With the summer days being consistent I decided to continue my Dutch bucket list of cities as time is running out and I will soon be heading towards South America! With already having seen most cities in the middle and south I decided to head East and went to Arnhem. It is part of the Province of Gelderland and is located on the banks of the rivers Nederrijn and Sint-Jansbeek. It is considered one of the larger cities in the country and I had no idea what to expect from it.Walking from the central station towards the city centre
The first thing I noticed about Arnhem is that it seemed quite modern and fresh with several terraces and a modern looking train station.
It took approximately 1 hour and 45 minutes by train from Rotterdam to arrive in Arnhem therefore I arrived around lunch time and settled down for lunch on a square called the Korenmarkt which was filled with restaurants, a cinema and a few shops.
I had a club sandwich and must say It was pretty delicious and I recommend it, good ambiance and close to both the city centre and also the train station.
After lunch I walked towards the old city centre guided by the sign posts located around the city, which make it really easy to find your way around.
There are many popular squares with terraces and restaurants making it the perfect place to go on a summer day and go from one to the other. One of those squares is Jansplein.
Even the shops and offices are located in beautiful old buildings!! I couldn’t stop staring
If you keep walking you come across the typical shopping street in most Dutch cities with the usual shops on both sides.
Only a corner away there is the Grote EusebiusKerk in Arnhem or just the Grote Kerk. St. Eusebius church is English is 93 metres high and is the highest and largest building in Arnhem, it can be spotted from almost any angle in the centre. It is possible to visit the church and take an elevator to its highest point where the view of the city can be seen. Not only is the panorama an attraction but it is also possible to visit a crypt where full skeletons are kept. The church that can be seen was reconstructed between 1946 and 1961 after damage during bombing in the second world war causing the church tower to collapse. Since then the elevator was added in 1994 to allow visitors past the bells and to the views from the top.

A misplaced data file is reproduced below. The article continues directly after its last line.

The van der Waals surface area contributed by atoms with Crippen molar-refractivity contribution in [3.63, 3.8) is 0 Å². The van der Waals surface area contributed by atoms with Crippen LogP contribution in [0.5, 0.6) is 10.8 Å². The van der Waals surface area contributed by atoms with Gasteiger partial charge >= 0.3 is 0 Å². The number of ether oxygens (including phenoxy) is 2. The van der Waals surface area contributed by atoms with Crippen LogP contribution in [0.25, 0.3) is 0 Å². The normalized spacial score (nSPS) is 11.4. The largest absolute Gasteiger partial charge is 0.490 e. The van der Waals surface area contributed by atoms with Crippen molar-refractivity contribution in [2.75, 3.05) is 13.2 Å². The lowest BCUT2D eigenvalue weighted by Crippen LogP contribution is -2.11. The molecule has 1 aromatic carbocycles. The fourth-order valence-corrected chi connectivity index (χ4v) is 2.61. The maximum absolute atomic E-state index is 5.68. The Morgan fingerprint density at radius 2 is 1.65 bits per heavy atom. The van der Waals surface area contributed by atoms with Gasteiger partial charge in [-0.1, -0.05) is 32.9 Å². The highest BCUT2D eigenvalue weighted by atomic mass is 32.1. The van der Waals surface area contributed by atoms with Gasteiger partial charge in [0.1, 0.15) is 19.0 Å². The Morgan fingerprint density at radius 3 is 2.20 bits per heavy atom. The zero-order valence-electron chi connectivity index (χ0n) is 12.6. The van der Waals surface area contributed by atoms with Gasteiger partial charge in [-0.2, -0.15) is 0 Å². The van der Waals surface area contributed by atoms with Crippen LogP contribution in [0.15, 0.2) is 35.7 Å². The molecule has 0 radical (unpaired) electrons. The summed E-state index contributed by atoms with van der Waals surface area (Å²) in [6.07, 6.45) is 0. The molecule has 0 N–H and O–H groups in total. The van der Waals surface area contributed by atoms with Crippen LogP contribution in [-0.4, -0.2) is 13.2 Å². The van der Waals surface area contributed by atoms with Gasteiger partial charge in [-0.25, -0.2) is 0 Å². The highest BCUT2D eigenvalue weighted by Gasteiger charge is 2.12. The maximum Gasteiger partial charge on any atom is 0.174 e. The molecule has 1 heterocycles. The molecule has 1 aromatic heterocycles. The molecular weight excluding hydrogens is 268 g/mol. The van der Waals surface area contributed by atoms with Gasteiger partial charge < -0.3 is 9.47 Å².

Facing this church is the Stadhuis which can also be seen in the picture above. Unlike most Dutch cities the Stadhuis or town hall is modern and gives an interesting contrast between the church and its modern building with fountains.
Near the Stadhuis you also find the Duivelshuis which was built in 1518. It was bought by Maarten Van Rossem in 1538 after its previous owner died and is what we see now. It was then converted to be a part of the city hall since 1830. It is the only part of the original city hall that is still left standing after the second world war when the rest was damaged.
A few minutes’ walk from the Duivelshouse is the Markt or the Market Square of the city which is currently under renovation. Leading away from the market and towards the river is the Sabelspoort, the only city gate from the middle ages that was preserved.
This gate protected the city from the East and used to have a larger distance with the river Rhine than it does now. During its early years this gate was taken over by different people allowing them access to the city. The gate also had more purposes such as being a toll house and its vault became a prison. The prison located in the vault was unlike modern prisons and was said to be a place where torture took place. After being used as a prison it was also where “crazy” people were locked up.
It is quite overwhelming to think of all the horrific things that must have taken place here. On the other side of the gate is the Rhine river and the famous and iconic John Frost Bridge.
This bridge is probably the most famous thing in Anrhem and is named after the British General that defended the bridge during the battle of Arnhem against the Germans (during the Second World War). The bridge was bombed by mistake (the original target was the other bridge). Most of the bridge was destroyed but then was reconstructed to what we see today.
This bridge was actually featured in a movie called “A bridge too far”!
When looking at the other side of the river I could see beaches and people swimming! It didn’t even look like Holland to me as the vegetation is so different.
Along the river is a street full of colourful terraces and café’s another ideal place for a summer day.
It took only about 30 minutes from one side of the city to the other, it was not very big but full of all kinds of things to see and a nice place to visit with friends for a dynamic day. A tip is that it is usually warmer here than on the coastal cities on Holland! I went on a Saturday and it was 30 degrees.